VOC Testing, epoxies, and your shop
By Tim Atkinson — Senior Chemist & Glenn House — Director of Product Safety and Regulatory Compliance
Many materials used in large manufacturing processes and even small do-it-yourself jobs, emit volatile organic compounds (VOCs) and other air pollutants. Paints and other coatings, adhesives, resins and cleaning solvents are all sources of air pollution. Each product emits different types and varying amounts of air pollutants. Federal, state and local governments have passed legislation (e.g., the federal Clean Air Act) to reduce air pollution and prevent the depletion of the ozone layer by regulating the emission of air pollutants. Along with the regulations, government and public attention has focused on what solutions are more environmentally acceptable, easiest to implement, least disruptive and least costly. The result of this attention is that certain materials are beginning to be favored, or even regulated, over others. Among the engineering thermoset plastics, epoxies are generally recognized as emitting very small amounts of pollutants to the air because they usually contain no solvent and there is no volatile monomer, such as styrene, present.
About the Clean Air Act
Few people realize that the original federal Clean Air Act (CAA) was established in 1970. There have been several major revisions to date. A revision known as the Clean Air Act Amendments (CAAA) of 1990 added sweeping new regulations to reduce air toxics emissions, acid rain, and human health risks and to force sources to reduce emissions of specific pollutants. With these latest amendments, the CAA has become a comprehensive and complex federal statute, devised to prevent and control air pollution, with the potential to affect almost every business and private citizen in the country.
The public is already seeing the effects of some of these regulations. CFCs, which are used in refrigerators and cooling systems, are slowly being phased out. Automobile manufacturers are scrambling to find a replacement for automobile air conditioners before 1995. Methylene chloride, which was the base chemical in paint strippers for many years, will soon be unavailable. And whether you’ve noticed it or not, most solvent-borne paints and coatings have been reformulated to reduce VOC content. Some traditional products are no longer available. People who live in areas where air pollution is particularly bad have seen more intense regulation, such as restrictions on burning wood in fireplaces and cooking with charcoal in back yard barbecues.
Potential impact on industry
If you are involved in industrial or commercial operations which use materials that generate VOCs or other pollutants, you need to be informed of the CAA Amendments, and how they may affect future business decisions. The following paragraphs are intended to help you make a prudent, cost effective decision by giving you a basic understanding of the provisions and implications of the CAAA, as the Environmental Protection Agency (EPA) begins to enforce new regulations.
It may take the EPA and individual states some years of further regulation development, fine-tuning and implementation to actually achieve emission reduction goals. However, some of the amendment requirements may compel companies to make decisions for the long term, now. A company’s need to comply with the stringent control requirements will hinge on whether its facilities exceed emission rates or threshold quantities for certain air pollutants. Now is the time for companies to develop both short and long term compliance strategies to minimize their future compliance costs and noncompliance risks.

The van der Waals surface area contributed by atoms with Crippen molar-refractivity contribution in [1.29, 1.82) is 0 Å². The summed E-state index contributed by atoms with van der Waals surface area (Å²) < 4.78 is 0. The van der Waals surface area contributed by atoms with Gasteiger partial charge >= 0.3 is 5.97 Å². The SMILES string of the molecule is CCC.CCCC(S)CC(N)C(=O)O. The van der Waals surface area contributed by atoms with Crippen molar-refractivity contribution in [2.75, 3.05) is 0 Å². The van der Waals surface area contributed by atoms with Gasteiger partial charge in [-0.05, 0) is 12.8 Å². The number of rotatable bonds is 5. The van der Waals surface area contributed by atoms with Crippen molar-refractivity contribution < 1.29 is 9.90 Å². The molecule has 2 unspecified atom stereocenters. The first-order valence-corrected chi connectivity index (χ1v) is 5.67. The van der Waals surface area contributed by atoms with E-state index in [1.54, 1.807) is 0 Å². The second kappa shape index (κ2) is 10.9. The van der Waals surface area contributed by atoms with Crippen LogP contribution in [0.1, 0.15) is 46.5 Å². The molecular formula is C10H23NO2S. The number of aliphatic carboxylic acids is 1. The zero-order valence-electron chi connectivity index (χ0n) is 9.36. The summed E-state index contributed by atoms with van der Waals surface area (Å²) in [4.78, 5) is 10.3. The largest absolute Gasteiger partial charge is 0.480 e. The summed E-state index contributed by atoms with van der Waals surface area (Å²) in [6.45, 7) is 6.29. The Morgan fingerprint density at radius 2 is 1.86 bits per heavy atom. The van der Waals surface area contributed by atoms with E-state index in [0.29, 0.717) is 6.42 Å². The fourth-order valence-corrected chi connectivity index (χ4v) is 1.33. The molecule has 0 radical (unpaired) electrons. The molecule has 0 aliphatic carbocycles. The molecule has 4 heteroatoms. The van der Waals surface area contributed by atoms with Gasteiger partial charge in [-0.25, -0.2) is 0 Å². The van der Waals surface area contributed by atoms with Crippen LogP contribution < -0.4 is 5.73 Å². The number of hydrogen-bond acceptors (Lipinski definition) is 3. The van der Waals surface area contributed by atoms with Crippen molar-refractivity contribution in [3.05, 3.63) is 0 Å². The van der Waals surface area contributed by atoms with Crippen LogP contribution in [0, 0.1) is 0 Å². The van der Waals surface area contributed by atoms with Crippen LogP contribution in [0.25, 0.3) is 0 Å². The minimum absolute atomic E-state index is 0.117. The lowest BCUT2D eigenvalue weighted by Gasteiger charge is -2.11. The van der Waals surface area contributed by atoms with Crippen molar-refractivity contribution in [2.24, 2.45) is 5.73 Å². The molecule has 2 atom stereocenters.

Several programs under the CAAA may greatly affect a company’s future compliance, business and technology decisions. Some programs may actually require that Control Technique Guidelines (CTGs) be imposed on certain sources of pollutants for tighter control of emissions. These CTGs are based on joint EPA and private industry reviews and studies of other sources, in the same industrial category, that are successfully using a certain control technique to reduce emissions to an acceptable level.
Meeting Control Technology Guidelines
The Control Technology Center, established by the EPA to provide technical assistance to state and local air pollution control agencies, published VOC EMISSIONS FROM FIBERGLASS BOAT MANUFACTURING, a study conducted by Radian Corporation. This study states that the control technique offering the greatest potential for reducing VOC emissions at low costs is the use of lower VOC-containing materials. It is possible, for example, that after further study and review by EPA and private industry, replacing styrenated resins with lower-VOC containing resins like epoxies could become a required control technology for the boat building industry.
Epoxy products offered by Gougeon Brothers, Inc.
The epoxy products offered by Gougeon Brothers can offer substantial reductions in VOC emissions compared to conventional polyester and vinyl ester resins. All Gougeon epoxy products used for coating, laminating or general bonding were tested for volatile emissions to compare them to other products on the market and to demonstrate that the products comply with the federal Clean Air Act and other air quality regulations.
Comparing materials for VOCs and other pollutants
When comparing VOC information of different products, you should be certain that the results were obtained by similar test methods and under similar conditions.
The Volatile Content of WEST SYSTEM epoxy products used in the manufacture of composites was determined by using EPA Method 24 as described in The Federal Register (40 CFR Part 60). In this test method, a designated quantity of coating specimen is weighed into an aluminum foil dish containing 3 milliliters of an appropriate solvent, dispersed, and heated in an oven at 230°F (110°C) for 60 minutes to force out volatiles. The percent volatile is calculated from the loss in weight. EPA Method 24 accommodates two-component coating systems by premixing the individual components in the correct proportions prior to dissolving them in solvent. The solvent-reduced specimens are permitted to stand at room temperature in the aluminum dishes to allow the individual components to react prior to being placed in the oven.